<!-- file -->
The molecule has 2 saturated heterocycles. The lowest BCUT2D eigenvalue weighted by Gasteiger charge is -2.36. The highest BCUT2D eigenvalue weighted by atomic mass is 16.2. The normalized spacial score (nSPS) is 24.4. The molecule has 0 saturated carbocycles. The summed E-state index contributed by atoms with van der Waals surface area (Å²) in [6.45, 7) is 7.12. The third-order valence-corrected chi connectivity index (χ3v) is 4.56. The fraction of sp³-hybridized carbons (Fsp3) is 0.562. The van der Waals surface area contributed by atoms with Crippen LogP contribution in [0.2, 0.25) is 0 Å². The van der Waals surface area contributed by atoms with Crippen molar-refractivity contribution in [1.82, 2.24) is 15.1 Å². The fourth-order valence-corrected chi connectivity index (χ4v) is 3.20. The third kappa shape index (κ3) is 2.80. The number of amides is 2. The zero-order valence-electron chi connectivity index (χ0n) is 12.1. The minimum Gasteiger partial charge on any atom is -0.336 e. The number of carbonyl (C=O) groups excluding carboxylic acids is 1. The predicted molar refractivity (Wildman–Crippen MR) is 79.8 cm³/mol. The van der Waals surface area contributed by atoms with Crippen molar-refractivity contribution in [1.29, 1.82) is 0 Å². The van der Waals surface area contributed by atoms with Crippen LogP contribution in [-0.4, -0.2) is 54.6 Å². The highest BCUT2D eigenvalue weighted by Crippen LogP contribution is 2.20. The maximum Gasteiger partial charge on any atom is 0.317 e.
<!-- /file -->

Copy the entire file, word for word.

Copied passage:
The molecule has 2 saturated heterocycles. The lowest BCUT2D eigenvalue weighted by Gasteiger charge is -2.36. The highest BCUT2D eigenvalue weighted by atomic mass is 16.2. The normalized spacial score (nSPS) is 24.4. The molecule has 0 saturated carbocycles. The summed E-state index contributed by atoms with van der Waals surface area (Å²) in [6.45, 7) is 7.12. The third-order valence-corrected chi connectivity index (χ3v) is 4.56. The fraction of sp³-hybridized carbons (Fsp3) is 0.562. The van der Waals surface area contributed by atoms with Crippen LogP contribution in [0.2, 0.25) is 0 Å². The van der Waals surface area contributed by atoms with Crippen molar-refractivity contribution in [1.82, 2.24) is 15.1 Å². The fourth-order valence-corrected chi connectivity index (χ4v) is 3.20. The third kappa shape index (κ3) is 2.80. The number of amides is 2. The zero-order valence-electron chi connectivity index (χ0n) is 12.1. The minimum Gasteiger partial charge on any atom is -0.336 e. The number of carbonyl (C=O) groups excluding carboxylic acids is 1. The predicted molar refractivity (Wildman–Crippen MR) is 79.8 cm³/mol. The van der Waals surface area contributed by atoms with Crippen molar-refractivity contribution in [1.29, 1.82) is 0 Å². The van der Waals surface area contributed by atoms with Crippen LogP contribution in [-0.4, -0.2) is 54.6 Å². The highest BCUT2D eigenvalue weighted by Crippen LogP contribution is 2.20. The maximum Gasteiger partial charge on any atom is 0.317 e.